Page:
| My Outfit |
Going to a polo match is like entering another world and certainly unlike any other sporting event I've ever been to. Glasses of bubbly, a chance to wear a pretty dress, and an afternoon spent in the sunshine? This is my kind of sport!
Having just attended my very first polo match, I came away with a bit of a champagne headache, plus a few new words to add to my vocabulary. Here are seven terms to know if you're heading to a match, plus some snapshots from our day at the polo pitch:
| Pony |
A polo pony is really a horse that's been bred specifically for the sport. They're quick, agile and usually Argentinian. Because the sport is very intense, a player switches ponies each chukka to give the horses a much-needed rest.
| Goal |
A goal is scored when a player hits the ball between two end posts. Like a (American) football field goal, even if the ball goes higher than the posts, as long as it's crosses the goal line between them, a goal is awarded.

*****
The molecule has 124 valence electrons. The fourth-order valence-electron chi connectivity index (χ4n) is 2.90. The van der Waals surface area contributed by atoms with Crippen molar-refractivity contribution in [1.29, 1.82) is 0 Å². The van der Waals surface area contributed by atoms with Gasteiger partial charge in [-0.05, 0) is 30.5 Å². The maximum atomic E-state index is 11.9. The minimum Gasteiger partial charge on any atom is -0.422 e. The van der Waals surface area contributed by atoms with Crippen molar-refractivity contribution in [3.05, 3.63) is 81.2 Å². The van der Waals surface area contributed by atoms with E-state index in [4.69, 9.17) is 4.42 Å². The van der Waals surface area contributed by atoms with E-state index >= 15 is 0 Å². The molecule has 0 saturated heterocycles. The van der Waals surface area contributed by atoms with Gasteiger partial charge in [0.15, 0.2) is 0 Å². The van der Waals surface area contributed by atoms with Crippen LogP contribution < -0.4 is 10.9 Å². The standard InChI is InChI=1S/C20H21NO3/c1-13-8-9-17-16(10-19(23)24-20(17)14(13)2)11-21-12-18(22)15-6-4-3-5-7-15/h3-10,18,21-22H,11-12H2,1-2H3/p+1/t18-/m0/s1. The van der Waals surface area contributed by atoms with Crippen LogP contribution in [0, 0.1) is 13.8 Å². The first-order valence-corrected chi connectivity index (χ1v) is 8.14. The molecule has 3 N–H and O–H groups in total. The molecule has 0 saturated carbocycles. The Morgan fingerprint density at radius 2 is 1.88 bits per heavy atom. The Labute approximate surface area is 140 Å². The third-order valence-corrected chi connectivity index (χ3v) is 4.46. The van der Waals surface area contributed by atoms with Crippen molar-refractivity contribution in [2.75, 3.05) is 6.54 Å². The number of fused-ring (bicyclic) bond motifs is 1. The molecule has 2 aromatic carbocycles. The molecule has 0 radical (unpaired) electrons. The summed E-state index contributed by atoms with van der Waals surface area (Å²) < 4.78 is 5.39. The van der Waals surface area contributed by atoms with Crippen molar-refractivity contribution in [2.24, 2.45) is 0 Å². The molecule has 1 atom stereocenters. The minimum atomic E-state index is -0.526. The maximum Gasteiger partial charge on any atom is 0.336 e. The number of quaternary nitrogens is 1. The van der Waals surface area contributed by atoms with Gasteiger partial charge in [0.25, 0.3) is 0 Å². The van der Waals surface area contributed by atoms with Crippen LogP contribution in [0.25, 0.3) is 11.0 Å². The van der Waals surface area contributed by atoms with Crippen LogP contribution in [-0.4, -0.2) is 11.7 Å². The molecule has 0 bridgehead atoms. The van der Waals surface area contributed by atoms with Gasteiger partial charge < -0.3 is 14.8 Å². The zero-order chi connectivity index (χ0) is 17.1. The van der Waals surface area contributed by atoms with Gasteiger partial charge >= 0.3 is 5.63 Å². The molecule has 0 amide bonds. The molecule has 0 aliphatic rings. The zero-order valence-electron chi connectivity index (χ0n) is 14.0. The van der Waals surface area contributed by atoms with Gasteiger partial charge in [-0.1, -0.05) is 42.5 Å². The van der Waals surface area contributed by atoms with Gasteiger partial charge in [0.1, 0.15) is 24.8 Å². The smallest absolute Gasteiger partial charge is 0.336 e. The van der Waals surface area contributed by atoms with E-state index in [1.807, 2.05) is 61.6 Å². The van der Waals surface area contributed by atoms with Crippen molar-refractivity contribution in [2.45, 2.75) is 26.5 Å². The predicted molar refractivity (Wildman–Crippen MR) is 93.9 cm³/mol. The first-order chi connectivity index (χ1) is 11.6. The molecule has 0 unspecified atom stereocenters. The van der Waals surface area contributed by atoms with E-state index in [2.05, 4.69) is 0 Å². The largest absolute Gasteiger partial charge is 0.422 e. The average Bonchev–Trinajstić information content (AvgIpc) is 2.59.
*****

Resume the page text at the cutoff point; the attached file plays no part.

| Chukka |
A chukka is a period of play - the match we attended consisted of four chukkas, each seven minutes in length, separated by a halftime. Other matches can have six chukkas, or periods.
| Smart Casual |
Not necessarily a polo term, but something good to know. At most polo matches, you're required to dress nicely, similarly to how you'd dress for a wedding or a nice restaurant. Women generally wear a dress that falls at or below the knee and wedges (making walking on grass much easier), while men wear jackets and nice shoes (tennis shoes are a definite no-go). No need to wear a fascinator, tie, or anything more unless the dress code specifies.
| Mallet |
A mallet is the stick a player uses to hit the ball. The handle is made from bamboo (which provides a bit of give) and the head is solid wood. All polo players hold the mallet in their right hand, as it's the rule of the game - who knew?
| Stomping the Divots |
Divots are chunks of grass that are kicked up by the horses' hooves as they're running during the match. At halftime, spectators are invited onto the field to 'stomp the divots,' or put the grass back into place. It's a fun chance to be on the field and mingle!
| Pitch |
The grass field on which the match is played is known as the pitch - at each end are goal posts and the field is usually 300 yards long.
Plenty of Pimm's and spectating a new sport made for a perfect date with my dapper husband. It was a day of proper fun and we'll certainly be attending more matches soon!
Until next time,